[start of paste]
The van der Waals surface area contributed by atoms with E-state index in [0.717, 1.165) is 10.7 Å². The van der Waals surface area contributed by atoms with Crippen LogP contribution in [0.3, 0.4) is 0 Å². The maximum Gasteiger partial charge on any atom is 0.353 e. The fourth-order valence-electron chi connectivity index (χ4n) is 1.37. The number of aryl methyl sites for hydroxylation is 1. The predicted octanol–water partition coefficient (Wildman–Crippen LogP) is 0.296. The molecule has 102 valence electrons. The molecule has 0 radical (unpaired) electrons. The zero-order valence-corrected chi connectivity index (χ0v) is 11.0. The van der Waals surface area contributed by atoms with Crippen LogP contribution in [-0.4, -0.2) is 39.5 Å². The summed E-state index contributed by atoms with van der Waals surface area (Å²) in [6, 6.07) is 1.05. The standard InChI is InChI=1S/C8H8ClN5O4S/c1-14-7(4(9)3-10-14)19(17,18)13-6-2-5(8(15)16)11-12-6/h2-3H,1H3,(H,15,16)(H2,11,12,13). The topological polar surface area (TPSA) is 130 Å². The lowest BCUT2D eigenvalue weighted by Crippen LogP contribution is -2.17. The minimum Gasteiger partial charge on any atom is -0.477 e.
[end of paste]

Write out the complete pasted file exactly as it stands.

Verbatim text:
The van der Waals surface area contributed by atoms with E-state index in [0.717, 1.165) is 10.7 Å². The van der Waals surface area contributed by atoms with Crippen LogP contribution in [0.3, 0.4) is 0 Å². The maximum Gasteiger partial charge on any atom is 0.353 e. The fourth-order valence-electron chi connectivity index (χ4n) is 1.37. The number of aryl methyl sites for hydroxylation is 1. The predicted octanol–water partition coefficient (Wildman–Crippen LogP) is 0.296. The molecule has 102 valence electrons. The molecule has 0 radical (unpaired) electrons. The zero-order valence-corrected chi connectivity index (χ0v) is 11.0. The van der Waals surface area contributed by atoms with Crippen LogP contribution in [-0.4, -0.2) is 39.5 Å². The summed E-state index contributed by atoms with van der Waals surface area (Å²) in [6, 6.07) is 1.05. The standard InChI is InChI=1S/C8H8ClN5O4S/c1-14-7(4(9)3-10-14)19(17,18)13-6-2-5(8(15)16)11-12-6/h2-3H,1H3,(H,15,16)(H2,11,12,13). The topological polar surface area (TPSA) is 130 Å². The lowest BCUT2D eigenvalue weighted by Crippen LogP contribution is -2.17. The minimum Gasteiger partial charge on any atom is -0.477 e.